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Stochastic modeling and visualization of a tortilla chip
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Monte Carlo simulation was used as an alternative technique and stochastically modeled component distribution in a tortilla chip. The components included oil, water, gas and solids. A conditional percolation approach was used to model pore size distribution and predict thermal conductivity in a tortilla chip fried at 190⁰C for 60 seconds. The results were simulated using Ensight[TM] (CEI, Morrisville, NC), a scientist's plotting tool. The individual components were considered as scalars on a three-dimensional mesh and isosurfaces were plotted across them. Isosurfaces are surfaces that follow a constant value of a variable through three-dimensional elements. Isosurfaces are to three-dimensional elements what contour lines are to two-dimensional elements. The component clusters were counted and their mean size determined. The clusters were further analyzed for different frying conditions. Similar models were constructed for freeze-dried and steam-baked tortilla chips. The model predicted maximum oil absorption in a control tortilla chip (once baked) during the first 10 seconds of frying. Simultaneously, maximum water evaporation was observed during the first 10 seconds of frying. Maximum pore expansion occurred between 30 and 40 seconds of frying. Steam baking the tortilla chip gelatinization. This surface prevented water evaporation as well as oil absorption. The moisture provided for an increasing porosity in the product (47.12% to 54.04%). The freeze-dried tortilla chip had higher internal oil content due to smaller pores spread over the matrix. The smaller pores are due to the absence of a tight barrier along the tortilla's surface, as freeze-drying does not cause starch gelatinization (no heat treatment prior to frying). The pore volume distribution in a control tortilla chip cannot be modeled effectively using the percolation approach, because pore interconnectivity increases considerably above a threshold percolation volume (p) (between 34.5% and 46.80%). Thermal conductivity in a control (once baked) tortilla chip was modeled effectively using the percolation approach. The product was assumed to be a three-component mixture, the components being air, oil, and solids bound by water. The average thermal conductivity for a frying time of 60 seconds and a frying temperature of 190⁰C was 0.17 W/m⁰C.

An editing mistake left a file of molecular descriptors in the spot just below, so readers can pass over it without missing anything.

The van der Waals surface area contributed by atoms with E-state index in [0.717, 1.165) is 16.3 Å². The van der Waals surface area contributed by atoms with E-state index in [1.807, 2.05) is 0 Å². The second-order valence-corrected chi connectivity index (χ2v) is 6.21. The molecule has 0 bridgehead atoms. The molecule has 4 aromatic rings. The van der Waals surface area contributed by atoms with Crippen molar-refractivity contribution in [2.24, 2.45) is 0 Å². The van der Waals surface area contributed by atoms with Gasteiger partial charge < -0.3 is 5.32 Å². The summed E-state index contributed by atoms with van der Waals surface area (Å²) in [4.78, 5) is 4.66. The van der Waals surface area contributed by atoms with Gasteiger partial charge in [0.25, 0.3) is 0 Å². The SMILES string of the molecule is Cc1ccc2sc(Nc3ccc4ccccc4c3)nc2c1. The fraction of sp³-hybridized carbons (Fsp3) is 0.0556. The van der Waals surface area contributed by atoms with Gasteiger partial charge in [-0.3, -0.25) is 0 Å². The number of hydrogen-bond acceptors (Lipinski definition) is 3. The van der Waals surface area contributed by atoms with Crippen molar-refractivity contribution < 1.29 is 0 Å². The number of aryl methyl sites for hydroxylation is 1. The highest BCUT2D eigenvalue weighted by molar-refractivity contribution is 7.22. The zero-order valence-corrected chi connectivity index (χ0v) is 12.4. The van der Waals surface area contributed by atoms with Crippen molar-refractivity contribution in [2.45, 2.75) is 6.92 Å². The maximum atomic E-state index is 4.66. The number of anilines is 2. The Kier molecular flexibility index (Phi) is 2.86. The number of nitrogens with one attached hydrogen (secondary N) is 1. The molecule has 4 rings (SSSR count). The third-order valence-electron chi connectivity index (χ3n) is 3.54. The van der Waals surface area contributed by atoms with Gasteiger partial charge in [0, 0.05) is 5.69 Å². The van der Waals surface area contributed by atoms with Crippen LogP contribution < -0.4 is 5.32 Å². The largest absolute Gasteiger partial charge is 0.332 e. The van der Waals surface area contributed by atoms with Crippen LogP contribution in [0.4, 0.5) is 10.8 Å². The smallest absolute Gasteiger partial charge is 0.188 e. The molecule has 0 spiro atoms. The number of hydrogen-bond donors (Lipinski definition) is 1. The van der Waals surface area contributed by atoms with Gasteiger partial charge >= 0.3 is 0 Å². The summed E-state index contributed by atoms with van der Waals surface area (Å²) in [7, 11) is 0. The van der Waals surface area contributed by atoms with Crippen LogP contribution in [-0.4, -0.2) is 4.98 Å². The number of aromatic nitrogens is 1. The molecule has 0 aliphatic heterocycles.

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Includes bibliographical references (leaves 146-148).
Issued also on microfiche from Lange Micrographics.
Rajkumar, Vinodkumar (2001). Stochastic modeling and visualization of a tortilla chip. Master's thesis, Texas A&M University. Available electronically from
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